A total of 79 per cent of public senior high schools (SHSs) in the Upper West Region do not have access to proper sanitation.
The figure means that approximately 25,705 students in such schools do not have access to proper waste disposal systems, good latrines and proper hand washing facilities, thereby exposing them to the risk of acquiring sanitation-related diseases at school.
This was contained in a study conducted by the Upper West Regional Inter-Agency Committee on Sanitation (UWRICCS) in conjunction with the Environmental Health and Sanitation Department on the state of water and sanitation hygiene (WASH) facilities at the various SHS across the region.
Presenting the findings of the study at a stakeholders’ consultative meeting at Wa on Tuesday, a member of the RICCS, MrLukemanTahiru, said the study considered eight indicators which included students’ access to latrines, staff access to latrine, access to hand washing facilities and status of latrines and WASH facilities.
The others he mentioned as open defecation free status of the school, school’s commitment to WASH activities and general cleanliness of the school.
MrTahiru said that it was identified through the study that in 10 of the schools, staff had to share latrines with students as they did not have dedicated latrines for staff.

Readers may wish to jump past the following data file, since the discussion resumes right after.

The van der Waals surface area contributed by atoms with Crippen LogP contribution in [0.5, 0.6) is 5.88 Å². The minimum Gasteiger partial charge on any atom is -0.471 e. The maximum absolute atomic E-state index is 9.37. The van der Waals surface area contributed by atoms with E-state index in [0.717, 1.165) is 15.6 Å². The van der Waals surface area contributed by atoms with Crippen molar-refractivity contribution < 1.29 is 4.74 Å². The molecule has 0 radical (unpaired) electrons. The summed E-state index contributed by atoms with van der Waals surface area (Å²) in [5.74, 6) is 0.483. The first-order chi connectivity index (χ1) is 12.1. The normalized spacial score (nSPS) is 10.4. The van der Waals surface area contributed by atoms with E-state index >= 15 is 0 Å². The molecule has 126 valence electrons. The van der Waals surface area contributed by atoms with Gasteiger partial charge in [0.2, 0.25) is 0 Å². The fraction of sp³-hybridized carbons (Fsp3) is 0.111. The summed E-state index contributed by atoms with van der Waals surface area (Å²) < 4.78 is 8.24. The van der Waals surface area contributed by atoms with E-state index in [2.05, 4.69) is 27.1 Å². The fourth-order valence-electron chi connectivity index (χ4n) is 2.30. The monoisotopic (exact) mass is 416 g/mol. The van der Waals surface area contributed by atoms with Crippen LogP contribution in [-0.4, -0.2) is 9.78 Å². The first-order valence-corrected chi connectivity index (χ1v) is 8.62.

“Although some of the schools had good latrines, we realised that usage and maintenance of the facility was problematic as some of the walls and slabsof the latrines were painted withfaeces,” he said.
He explained again that some of the schools had completed water closet latrines but were kept under lock because the school did not have regular supply of water to operate the facility, thereby encouraging the students to resort to open defecation.
“Waste water management was also poor in many of the schools particularly water from bathrooms remained stagnant at one area and served as breeding grounds for mosquitoes, yet most of the schools had very limited commitment to WASH issues,” he lamented.
MrTahiruappealedto the municipal and district assemblies to have a relook at the provision of toilet and hand washing facilities in schools in order to prevent the outbreak of sanitation-related diseases.
For her part, the Regional Environmental Health Officer, Ms Freda Naatu, said that the inclusion of SHS in WASH interventions had become relevant as the schools were considered a part of the community within which they were located.
“It will be sad to note that a district or community would be declared open defecation free but a school located within the sector was practicing open defecation so we are focusing resources on the SHS to carry them along the ODF intervention”, she said.
She encouraged stakeholders to proffer immediate solutions for schools lagging behind and also encouraged MDAs to help improve upon sanitation facilities in the schools.
A WASH specialist with the United Nations Children’s Fund (UNICEF), Mr Osman Mumuni, called for collaboration between the various actors in the WASHsector to direct resources towards attaining good sanitation in the SHS in the region.
FROM LYDIA DARLINGTON FORDJOUR, WA